Pro Java 6 3D Game Development: Java 3D, JOGL, JInput and JOAL APIs (Expert's Voice in Java)
Number Of Pages: 528
Publication Date: 2007-04-30
Sales Rank: 270226
ISBN / ASIN: 1590598172
Average Rating: 5
Create strange lands filled with mysterious objects (cows frozen in
blocks of ice, chirping penguins, golden globes with wavering eyes) and
throw away your keyboard and mouse, to go exploring armed only with a
gamepad, power glove, or just your bare hands��
Java gaming expert Andrew Davison will show you how to develop and
program 3D games in Java™ technology on a PC, with an emphasis on the
construction of 3D landscapes. It's assumed you have a reasonable
knowledge of Java - the sort of thing picked up in a first Java course
Topics are split into three sections: Java 3D™ API, non-standard
input devices for game playing, and JOGL. Java 3D is a high-level 3D
graphics API, and JOGL is a lower-level Java wrapper around the popular
OpenGL graphics API.
You'll look at three non-standard input devices: the webcam, the game pad, and the P5 data glove.
Along the way, you'll utilize several other games-related libraries including: JInput, JOAL, JMF, and Odejava.
Learn all the latest Java SE 6 features relevant to gaming,
and system tray interfaces.
Unique coverage of Java game development
using both the Java 3D API and Java for OpenGL, as well as invaluable
experience from a recognized Java gaming guru, will provide you with a
distinct advantage after reading this book.
Great resource for Java 3D programming and game development
There is some overlap between this book and the author's other book on Java game programming,
"Killer Game Programming in Java", but overall there is enough new
material to make it a worthwhile purchase. The author starts out trying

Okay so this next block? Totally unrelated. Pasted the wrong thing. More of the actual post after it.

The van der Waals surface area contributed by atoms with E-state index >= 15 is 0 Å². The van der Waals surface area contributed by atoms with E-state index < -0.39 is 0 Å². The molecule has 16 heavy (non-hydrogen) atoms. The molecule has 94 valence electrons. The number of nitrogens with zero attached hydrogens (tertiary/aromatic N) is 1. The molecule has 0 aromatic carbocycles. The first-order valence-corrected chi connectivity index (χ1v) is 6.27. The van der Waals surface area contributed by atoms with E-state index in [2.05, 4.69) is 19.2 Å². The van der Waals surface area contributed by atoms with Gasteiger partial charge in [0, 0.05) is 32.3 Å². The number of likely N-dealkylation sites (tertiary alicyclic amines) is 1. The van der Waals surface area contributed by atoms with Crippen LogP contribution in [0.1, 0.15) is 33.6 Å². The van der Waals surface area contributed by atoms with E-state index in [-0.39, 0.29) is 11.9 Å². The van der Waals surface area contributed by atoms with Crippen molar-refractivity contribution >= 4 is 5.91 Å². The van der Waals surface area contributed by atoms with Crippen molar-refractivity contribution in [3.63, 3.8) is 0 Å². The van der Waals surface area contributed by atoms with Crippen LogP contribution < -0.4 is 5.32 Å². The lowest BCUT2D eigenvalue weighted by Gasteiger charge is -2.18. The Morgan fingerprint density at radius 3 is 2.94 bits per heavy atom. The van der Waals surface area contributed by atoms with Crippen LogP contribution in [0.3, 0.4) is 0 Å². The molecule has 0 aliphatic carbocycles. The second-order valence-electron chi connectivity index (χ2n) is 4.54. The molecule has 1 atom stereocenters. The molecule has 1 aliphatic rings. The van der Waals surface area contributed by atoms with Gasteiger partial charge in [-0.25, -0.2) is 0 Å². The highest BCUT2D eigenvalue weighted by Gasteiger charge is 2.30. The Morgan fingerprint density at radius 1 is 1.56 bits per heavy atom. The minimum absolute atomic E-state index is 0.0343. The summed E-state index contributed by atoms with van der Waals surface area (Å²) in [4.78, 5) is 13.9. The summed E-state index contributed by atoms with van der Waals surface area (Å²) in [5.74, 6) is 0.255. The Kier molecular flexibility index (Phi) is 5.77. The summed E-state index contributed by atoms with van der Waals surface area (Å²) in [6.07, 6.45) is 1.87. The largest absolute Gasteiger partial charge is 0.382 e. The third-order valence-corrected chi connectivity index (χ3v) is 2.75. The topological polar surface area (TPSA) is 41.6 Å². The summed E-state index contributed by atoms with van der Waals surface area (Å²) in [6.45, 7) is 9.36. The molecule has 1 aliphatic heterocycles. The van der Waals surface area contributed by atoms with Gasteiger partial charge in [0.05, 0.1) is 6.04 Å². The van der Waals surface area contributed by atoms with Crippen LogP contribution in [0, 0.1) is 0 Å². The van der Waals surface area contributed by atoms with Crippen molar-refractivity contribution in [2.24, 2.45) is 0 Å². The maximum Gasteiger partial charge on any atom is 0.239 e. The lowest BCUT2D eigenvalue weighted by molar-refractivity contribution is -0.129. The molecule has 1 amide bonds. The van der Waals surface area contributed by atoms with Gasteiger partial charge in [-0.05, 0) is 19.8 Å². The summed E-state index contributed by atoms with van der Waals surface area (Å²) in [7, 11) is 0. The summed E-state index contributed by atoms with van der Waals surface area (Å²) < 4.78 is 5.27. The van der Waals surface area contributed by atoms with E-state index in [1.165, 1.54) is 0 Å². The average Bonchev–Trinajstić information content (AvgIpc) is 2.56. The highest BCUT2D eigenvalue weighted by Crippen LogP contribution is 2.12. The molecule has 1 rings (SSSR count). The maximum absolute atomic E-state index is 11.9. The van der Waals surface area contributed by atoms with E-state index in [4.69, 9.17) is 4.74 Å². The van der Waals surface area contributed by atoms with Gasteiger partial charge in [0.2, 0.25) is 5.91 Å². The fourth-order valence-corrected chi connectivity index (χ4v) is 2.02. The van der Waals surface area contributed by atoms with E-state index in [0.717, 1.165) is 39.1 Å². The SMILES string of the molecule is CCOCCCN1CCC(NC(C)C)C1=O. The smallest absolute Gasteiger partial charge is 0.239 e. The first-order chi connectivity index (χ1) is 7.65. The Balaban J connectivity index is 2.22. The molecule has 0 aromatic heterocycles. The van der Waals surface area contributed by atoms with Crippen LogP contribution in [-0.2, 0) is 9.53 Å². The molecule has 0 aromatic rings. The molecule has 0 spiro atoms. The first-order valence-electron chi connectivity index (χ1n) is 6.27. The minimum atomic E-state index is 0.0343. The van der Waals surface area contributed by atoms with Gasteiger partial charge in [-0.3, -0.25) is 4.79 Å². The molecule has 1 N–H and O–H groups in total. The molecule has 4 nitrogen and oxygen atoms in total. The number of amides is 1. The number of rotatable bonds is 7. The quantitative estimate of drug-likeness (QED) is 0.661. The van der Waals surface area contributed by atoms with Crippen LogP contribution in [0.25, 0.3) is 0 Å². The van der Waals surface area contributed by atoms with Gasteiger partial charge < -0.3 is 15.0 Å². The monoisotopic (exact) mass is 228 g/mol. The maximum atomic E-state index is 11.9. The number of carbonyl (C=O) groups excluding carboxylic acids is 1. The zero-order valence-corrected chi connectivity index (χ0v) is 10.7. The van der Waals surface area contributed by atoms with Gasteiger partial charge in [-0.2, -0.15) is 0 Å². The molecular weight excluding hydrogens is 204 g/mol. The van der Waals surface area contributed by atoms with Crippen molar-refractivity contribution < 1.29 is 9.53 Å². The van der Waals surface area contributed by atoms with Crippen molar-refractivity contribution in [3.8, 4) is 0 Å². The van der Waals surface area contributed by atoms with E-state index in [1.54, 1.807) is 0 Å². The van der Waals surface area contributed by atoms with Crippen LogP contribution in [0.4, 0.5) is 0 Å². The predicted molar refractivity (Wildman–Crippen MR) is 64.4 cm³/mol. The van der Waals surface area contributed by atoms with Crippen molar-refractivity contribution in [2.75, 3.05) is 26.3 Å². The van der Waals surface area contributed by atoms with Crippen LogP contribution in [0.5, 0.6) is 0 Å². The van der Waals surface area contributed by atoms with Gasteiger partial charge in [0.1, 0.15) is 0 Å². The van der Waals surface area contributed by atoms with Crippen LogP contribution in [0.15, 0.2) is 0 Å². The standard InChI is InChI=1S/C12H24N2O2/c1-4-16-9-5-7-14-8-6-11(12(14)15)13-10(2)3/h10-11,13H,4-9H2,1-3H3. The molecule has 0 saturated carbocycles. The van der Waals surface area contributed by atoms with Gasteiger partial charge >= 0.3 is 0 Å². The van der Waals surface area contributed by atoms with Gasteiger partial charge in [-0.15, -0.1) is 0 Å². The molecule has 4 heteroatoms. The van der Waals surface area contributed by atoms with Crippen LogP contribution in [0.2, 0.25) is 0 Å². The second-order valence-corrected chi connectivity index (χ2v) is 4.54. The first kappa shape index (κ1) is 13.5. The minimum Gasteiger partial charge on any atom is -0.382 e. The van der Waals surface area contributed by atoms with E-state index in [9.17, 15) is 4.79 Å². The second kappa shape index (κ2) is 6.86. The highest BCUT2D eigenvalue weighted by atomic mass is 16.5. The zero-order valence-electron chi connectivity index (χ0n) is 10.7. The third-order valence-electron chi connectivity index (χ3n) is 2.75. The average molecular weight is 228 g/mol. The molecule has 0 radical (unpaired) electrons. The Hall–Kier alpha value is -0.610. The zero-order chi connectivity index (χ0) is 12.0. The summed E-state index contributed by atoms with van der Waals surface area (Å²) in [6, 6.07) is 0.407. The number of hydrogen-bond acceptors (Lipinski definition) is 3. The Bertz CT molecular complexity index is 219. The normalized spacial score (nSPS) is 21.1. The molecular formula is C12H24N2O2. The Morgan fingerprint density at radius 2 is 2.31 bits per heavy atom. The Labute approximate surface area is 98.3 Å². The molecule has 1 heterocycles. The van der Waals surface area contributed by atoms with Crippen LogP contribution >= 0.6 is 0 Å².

to explain Java3D. His explanations are OK, but the best explanation I
have ever found as an overview of the API is "Java 3D API Tutorial" on
the Sun Microsystems website. It's old, but the basics haven't changed.
For the specifics of working with Java 3D in the modern era, come back
to this book. The author has done a good job of putting together some
programming examples that show how to program in current versions of
Java 3D including a 3D version of Conway's game of life. He then
modifies the program to show off some of the features of Java 6 such as
its ability to communicate with scripting languages. Further chapters
show how to build creatures with operational limbs that demonstrate
Java 3D's TransformGroups, how to handle physics and Java3D using a
specific physics API, multitexturing for more natural looking outdoor
scenes, and finally how to deal with level of detail problems using
mixed mode rendering. In each case, the author just doesn't talk about
how to do something, he produces working code that gets the job done
and provides a blueprint for the reader to go further.
The section on non-standard input devices deals with interfacing
devices such as webcams, game controllers, game pads, and the P5
Virtual Reality Glove to your 3D worlds and games. He mentions parts of
Java that are seldom well-explained such as JInput to describe how to
control these devices. In the section on webcams, the author talks
about JMF and an alternative method of interfacing to cameras. This is
good, since for all intents and purposes JMF is really a dead API with
very little useful capability. One of the more interesting chapters in
this section really has nothing to do with input devices, that being
the chapter on JOAL, which is a wrapper around OpenAL, the OpenAudio
Library. This is very practical since there are bugs in Java 3D's sound
interface that have been there from the beginning and show no sign of
being resolved. This chapter provides a practical way for Java
programmers to get actual reliable 3D sound into their games and
The final section of the book is on JOGL, which is a Java wrapper
for the OpenGL graphics library. The author explains and illustrates
the use of JOGL by first implementing a very simple application to
clearly illustrate all of the steps needed. Next, a 3D world is written
using JOGL that includes a floor with a checkerboard pattern, an
orbiting earth, a skybox of stars, a billboard that shows a tree,
overlays, and keyboard navigation.
This book, along with the Sun tutorial, is a good education in how
to use the Java 3D API in general, and also how to build virtual worlds
in Java as well as how to write 3D Java games, which was the book's
original purpose. Highly recommended.